Saturday, 10 January 2009

Peel returns

A revised government

The failure of Russell to form a government transformed the prospects for the Peel ministry. Peel was not sorry to be required to carry on and, having been summoned again by his monarch, felt a heightened sense of duty to act as a national rather than a mere party leader. He was always inclined to suppose that if a thing was good to be done it would be better done by himself. Now he believed that, with the elimination of the only possible alternatives, he would resume power ‘with greater means of rendering public service’ than he would have enjoyed had he ‘not relinquished it’. Except for Stanley, who resigned, the cabinet now supported Peel coming round to Wellington’s view that ‘a good Government for the country’ was ‘more important than Corn Laws or any other consideration’. Peel was able to strengthen his cabinet. He brought Gladstone back into the cabinet as colonial secretary, though he had no seat in the Commons. Lord Eliot, former Chief Secretary for Ireland and now Earl of St Germain took the Post Office; Ellenborough was given the Admiralty; and Dalhousie, President of the Board of Trade since Gladstone’s departure was advanced to the cabinet. Palmerston observed to Russell that Peel had ‘on the whole mended his position by resigning, for he has gained some Good Recruits for his Cabinet, and having taken the benefit of the act, he is free from his former entanglements and sets up business as a new man’.

Protectionist opposition

Even before Parliament on 22nd January 1846, the Protectionists were mobilising. Lord Redesdale bitterly complained to Ellenborough of the ‘insane conduct’ of Peel. The Duke of Rutland wrote to Wellington that the ministerial change of policy on the Corn Laws was ‘dangerous’ because it was a ‘species of genuflexion’ towards the Anti-Corn Law League. Lord George Bentinck condemned Peel and his colleagues as ‘no better than common cheats’.

If anything even more outraged than members of the aristocracy were the farmers. They believed that the Conservative victory in 1841 had carried the pledge of protection. The countryside had voted overwhelmingly against the liberalisation of the Corn Laws proposed by the Whig government. For Peel to go beyond even the Whig proposal of 1841 and adopt the League’s demands for free-trade was intolerable. In December 1845, protectionist farmers, led by the Anti-League campaigned against Peel’s proposals. In meetings and through petitions, farmers brought intense pressure to bear to their MPs to stand firm on the Corn Laws. Peel was vilified in meetings and in local newspapers.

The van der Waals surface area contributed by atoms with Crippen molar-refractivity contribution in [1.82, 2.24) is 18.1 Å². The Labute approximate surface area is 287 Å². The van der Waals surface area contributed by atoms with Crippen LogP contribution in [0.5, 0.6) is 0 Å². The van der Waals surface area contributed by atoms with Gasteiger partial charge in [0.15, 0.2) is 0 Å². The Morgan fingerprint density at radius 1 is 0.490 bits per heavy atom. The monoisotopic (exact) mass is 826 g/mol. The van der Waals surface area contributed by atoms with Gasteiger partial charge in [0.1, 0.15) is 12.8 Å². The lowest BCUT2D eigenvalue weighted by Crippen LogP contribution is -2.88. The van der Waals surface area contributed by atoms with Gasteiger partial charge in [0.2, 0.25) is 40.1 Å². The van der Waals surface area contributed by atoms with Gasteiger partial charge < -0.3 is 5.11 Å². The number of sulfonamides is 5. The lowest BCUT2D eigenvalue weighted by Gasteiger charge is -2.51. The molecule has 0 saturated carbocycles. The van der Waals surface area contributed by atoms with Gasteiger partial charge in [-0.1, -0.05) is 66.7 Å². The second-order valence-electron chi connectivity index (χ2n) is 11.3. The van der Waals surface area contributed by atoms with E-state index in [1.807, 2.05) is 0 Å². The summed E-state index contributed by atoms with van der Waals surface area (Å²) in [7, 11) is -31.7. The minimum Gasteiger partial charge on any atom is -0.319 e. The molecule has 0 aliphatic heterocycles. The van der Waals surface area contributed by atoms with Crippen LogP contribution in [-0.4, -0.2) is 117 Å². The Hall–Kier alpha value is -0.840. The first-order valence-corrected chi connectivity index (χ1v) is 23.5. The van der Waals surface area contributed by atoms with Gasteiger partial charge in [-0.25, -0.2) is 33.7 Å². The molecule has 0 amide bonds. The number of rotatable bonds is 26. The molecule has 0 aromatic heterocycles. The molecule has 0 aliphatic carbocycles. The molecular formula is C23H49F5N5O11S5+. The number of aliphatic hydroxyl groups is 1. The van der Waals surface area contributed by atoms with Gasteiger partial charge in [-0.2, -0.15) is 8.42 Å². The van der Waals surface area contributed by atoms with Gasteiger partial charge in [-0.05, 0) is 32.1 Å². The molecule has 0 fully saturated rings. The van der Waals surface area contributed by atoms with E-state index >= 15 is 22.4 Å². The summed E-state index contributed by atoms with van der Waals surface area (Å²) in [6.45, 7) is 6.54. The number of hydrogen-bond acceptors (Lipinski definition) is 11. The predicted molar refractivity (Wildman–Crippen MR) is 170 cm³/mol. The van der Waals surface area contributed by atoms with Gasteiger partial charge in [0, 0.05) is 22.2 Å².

Protectionist pressure increased as the date for the parliamentary session approached. Over thirty local protectionist associations met in January and February. Some of these meetings decided to seek protectionist pledges from their MPs and several MPs who felt they could not uphold protection were forced to resign. Protectionist wrath among the electorate even struck down members of the government who had to seek re-election once they were given office. Lord Lincoln, for example, was severely beaten in a contest in which his father, the Duke of Newcastle, had used his influence against him. In addition to by-election defeats, the government was faced with protest resignations from some of the minor Household positions and from the Treasury and Admiralty.

It was a worrying trend, Peel admitted in a letter in late January and there is little doubt that Peel and his colleagues had seriously underestimated the strength of local protectionist sentiment. Peel had ignored the representatives of county constituencies and in doing so made a serious tactical error. His decision is hardly surprising since he had a very low opinion of their abilities. But by leaving the country MPs out of account during the policy discussions prior to the opening of Parliament, he placed them in an awkward position when they faced their constituents in the early days of the Corn Law debates. Since Peel had not consulted them or explained the reasons why repeal was necessary, they had little choice but to conform to their constituents’ demands. Peel’s treatment of his back-benchers in the early weeks of the crisis broke the majority’s loyalty.

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